Fortunately, social movement activists have generated a large literature on how to analyze the sources of oppression and injustice, mobilize resources, raise consciousness, and in many other ways work more effectively. In addition to the sources cited in the chapter, especially useful is the pamphlet Principles for Promoting Social Change (undated) written by peace psychologist Neil Wollman and others and published by the Society for the Psychological Study of Social Issues, a long-established organization of liberal psychologists. Wollman and others also have material on the website of RadPsyNet: The Radical Psychology Network, which Isaac Prilleltensky and I co-founded in 1993 to foster interaction among psychologists and psychology students who want to make transformational change a reality. A useful book focused on how social movements can counter globalization is Globalization From Below: The Power of Solidarity (Brecher, Costello, & Smith, 2000).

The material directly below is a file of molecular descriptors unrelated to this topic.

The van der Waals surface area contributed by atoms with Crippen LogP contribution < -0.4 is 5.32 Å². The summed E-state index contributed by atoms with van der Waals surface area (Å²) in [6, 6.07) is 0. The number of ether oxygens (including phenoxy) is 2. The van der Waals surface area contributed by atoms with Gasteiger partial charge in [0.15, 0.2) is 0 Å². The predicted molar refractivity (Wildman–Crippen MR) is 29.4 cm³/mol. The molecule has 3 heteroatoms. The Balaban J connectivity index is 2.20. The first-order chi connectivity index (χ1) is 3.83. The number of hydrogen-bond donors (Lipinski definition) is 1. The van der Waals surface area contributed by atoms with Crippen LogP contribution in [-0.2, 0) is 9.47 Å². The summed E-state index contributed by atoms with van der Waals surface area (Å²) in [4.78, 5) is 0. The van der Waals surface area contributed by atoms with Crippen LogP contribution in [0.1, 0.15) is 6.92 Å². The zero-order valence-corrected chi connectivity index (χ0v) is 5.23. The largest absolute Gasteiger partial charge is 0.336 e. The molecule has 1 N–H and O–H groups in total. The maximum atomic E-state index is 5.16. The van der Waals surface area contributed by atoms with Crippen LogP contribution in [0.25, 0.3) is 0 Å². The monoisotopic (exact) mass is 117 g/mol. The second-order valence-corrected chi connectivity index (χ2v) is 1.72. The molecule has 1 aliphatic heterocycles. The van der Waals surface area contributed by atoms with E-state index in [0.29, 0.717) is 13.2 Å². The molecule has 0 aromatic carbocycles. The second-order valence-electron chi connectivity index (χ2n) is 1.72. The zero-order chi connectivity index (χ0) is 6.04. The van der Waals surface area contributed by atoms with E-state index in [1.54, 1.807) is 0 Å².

Nelson and Prilleltensky remind us that successful social movements have altered the course of history. Indeed, government endorsement of social interventions most often comes in response to persistent popular pressure. Fortunately, working toward building that pressure often provides movement participants with the satisfaction of doing the right thing while enabling them to meet others with similar values, share their useful skills and learn new ones, and build a values-based life. It's not all drudgery! Although we should keep in mind the potential drawbacks that the authors note -- internal contradictions, insularity, narrowed focus and the like -- movement organizers increasingly acknowledge and try to deal with such drawbacks. The most significant role community psychologists can play may be "entering into alliances with community-based groups engaged in campaigns against some form of injustice[,]... sharing one's resources and expertise and accepting their leadership" (Steinitz & Mishler, 2009, p. 407).